Racism has been baked into U.S. systems and structures since enslavement, and Black families and other people of color are still suffering its consequences. As health professionals, it’s vital to acknowledge that all forms of racism—institutional, personally mediated, and internalized—are real, are present in health systems, and are adversely affecting the health of Black families. One person can’t solve a systemic problem, but there are impactful steps everyone can take to help address it. Learn more here.
In New York State (NYS), Black women are more than three times as likely to die from pregnancy or giving birth as white women. This disparity has persisted alongside the U.S.’s rising maternal mortality rate, which has doubled in the past 15 years. Recognizing the urgent need for change both within their state and across the nation, NYS launched an initiative to engage women of color in identifying sustainable solutions for improvement. Learn more here.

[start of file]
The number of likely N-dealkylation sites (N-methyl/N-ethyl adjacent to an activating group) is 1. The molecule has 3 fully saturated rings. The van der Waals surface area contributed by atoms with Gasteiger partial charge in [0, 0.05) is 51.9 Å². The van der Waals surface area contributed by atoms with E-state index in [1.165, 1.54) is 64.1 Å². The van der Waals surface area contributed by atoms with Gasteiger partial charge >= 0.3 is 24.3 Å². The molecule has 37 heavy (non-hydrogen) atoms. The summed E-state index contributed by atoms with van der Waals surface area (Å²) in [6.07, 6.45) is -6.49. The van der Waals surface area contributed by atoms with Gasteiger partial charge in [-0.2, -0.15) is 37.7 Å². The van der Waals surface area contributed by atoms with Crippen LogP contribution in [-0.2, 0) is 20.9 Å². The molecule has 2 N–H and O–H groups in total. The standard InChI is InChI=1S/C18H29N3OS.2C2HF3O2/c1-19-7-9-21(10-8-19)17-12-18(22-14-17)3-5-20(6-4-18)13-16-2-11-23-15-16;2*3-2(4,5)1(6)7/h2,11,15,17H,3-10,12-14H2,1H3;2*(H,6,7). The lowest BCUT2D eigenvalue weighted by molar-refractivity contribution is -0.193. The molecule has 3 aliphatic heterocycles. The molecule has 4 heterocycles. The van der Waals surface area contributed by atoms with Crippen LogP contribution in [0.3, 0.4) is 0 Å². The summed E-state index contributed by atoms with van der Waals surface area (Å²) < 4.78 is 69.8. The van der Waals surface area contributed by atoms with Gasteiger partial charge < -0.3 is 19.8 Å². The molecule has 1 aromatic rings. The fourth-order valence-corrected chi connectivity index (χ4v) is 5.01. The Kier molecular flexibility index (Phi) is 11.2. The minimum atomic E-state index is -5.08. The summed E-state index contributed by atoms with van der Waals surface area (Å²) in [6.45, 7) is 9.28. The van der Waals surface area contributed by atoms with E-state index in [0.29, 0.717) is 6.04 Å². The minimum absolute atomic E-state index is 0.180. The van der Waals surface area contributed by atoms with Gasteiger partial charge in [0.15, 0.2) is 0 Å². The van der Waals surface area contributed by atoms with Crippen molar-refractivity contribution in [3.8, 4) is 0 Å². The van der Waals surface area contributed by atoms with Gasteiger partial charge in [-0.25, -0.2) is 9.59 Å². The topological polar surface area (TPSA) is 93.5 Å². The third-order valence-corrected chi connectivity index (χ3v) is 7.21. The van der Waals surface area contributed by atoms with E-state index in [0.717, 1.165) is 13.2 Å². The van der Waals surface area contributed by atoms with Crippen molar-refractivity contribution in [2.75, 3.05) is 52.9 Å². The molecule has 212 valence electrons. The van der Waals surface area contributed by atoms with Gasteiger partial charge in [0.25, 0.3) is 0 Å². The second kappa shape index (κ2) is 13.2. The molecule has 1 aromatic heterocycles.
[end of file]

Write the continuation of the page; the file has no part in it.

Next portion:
A serious compounding problem of COVID-19 is how it intensifies inequalities across the country, including in Ohio – where significant disparities in maternal and child health persist. This article details how Mahoning County is proactively identifying how the pandemic will affect at-risk populations and then developing a comprehensive plan that brings together partners from across the health system.
Institutional racism continues to plague the health of children and families across the country. How do we pursue sustainable change? The answer starts with intentionally confronting and deconstructing how health systems were designed. In this article, we're summarizing advice from experts from the Global Infant Safe Sleep Center on opportunities to move towards equitable systems.
In the first webinar of our COVID-19 series, our faculty experts take an in-depth look at how implicit bias limits quality care for those who need it most during this national crisis, share resources and ideas focused on achieving health equity, and address the health disparities rooted in the structures of our systems. After watching the webinar, viewers will be able to:
- Recognize the dual role COVID-19 plays for Black and Brown children with special healthcare needs by illuminating pre-existing inequities while also further exacerbating the inequities
- Recognize and identify bias within your system and yourself